It’s not the most romantic of names, even for activist groups, but it definitely describes the views of their members, which center around the belief that the world will be different once we get beyond reliance on carbon-based economy. The Post Carbon Institute sponsors several programs including Global Public Media, Local Energy Farms, Oil Depletion Protocol, Post Carbon Cities and the Relocalization Network.

The Local Post Carbon Groups “work, within their communities and in cooperation with local government and other community-based organizations, to put the concept of Relocalization into practice.”

Local Post Carbon Groups are in fact experiments themselves; they can be an existing group that wants to take on peak energy response as a new program area or a completely new group. The key is action – we recommend that groups get started quickly with small projects, try things out and share what works. Local Post Carbon Groups develop knowledge, infrastructure, and working relationships that will be valuable in the post-carbon world. Projects focus on making immediate improvements to your community such as urban farming, car share, and local money.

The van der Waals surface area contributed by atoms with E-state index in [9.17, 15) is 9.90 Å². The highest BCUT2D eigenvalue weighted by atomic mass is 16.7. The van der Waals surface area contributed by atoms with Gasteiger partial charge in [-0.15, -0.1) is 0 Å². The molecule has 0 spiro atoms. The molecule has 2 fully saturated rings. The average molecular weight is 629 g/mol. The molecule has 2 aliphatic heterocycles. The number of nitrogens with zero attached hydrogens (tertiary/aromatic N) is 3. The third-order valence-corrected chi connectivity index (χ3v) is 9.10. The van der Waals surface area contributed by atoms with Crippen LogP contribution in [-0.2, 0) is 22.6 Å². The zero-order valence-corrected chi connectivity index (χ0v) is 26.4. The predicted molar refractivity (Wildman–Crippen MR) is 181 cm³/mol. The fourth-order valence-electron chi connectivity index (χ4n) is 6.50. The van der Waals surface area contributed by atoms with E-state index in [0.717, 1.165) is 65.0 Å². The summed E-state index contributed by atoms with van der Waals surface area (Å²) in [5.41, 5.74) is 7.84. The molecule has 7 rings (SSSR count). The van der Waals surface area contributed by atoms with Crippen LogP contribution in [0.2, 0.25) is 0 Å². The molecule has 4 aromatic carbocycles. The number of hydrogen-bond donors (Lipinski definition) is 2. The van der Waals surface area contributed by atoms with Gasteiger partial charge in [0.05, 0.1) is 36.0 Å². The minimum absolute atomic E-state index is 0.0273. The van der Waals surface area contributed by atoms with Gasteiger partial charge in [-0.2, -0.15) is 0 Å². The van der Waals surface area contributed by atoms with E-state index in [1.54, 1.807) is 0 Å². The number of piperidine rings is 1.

The Relocalization Network supports local groups with resources and shared ideas drawn from the experiences of other groups. Its program brings together a range of skills, ideas and resources for:

  • Creating a sense of community and interconnectedness
  • Providing a focus for debate, research and organization
  • Developing self-help skills
  • Working to improve local quality of life, both socially and environmentally
  • Facilitating direct action
  • Providing opportunities for local government and organizations to engage in public discussion with community members.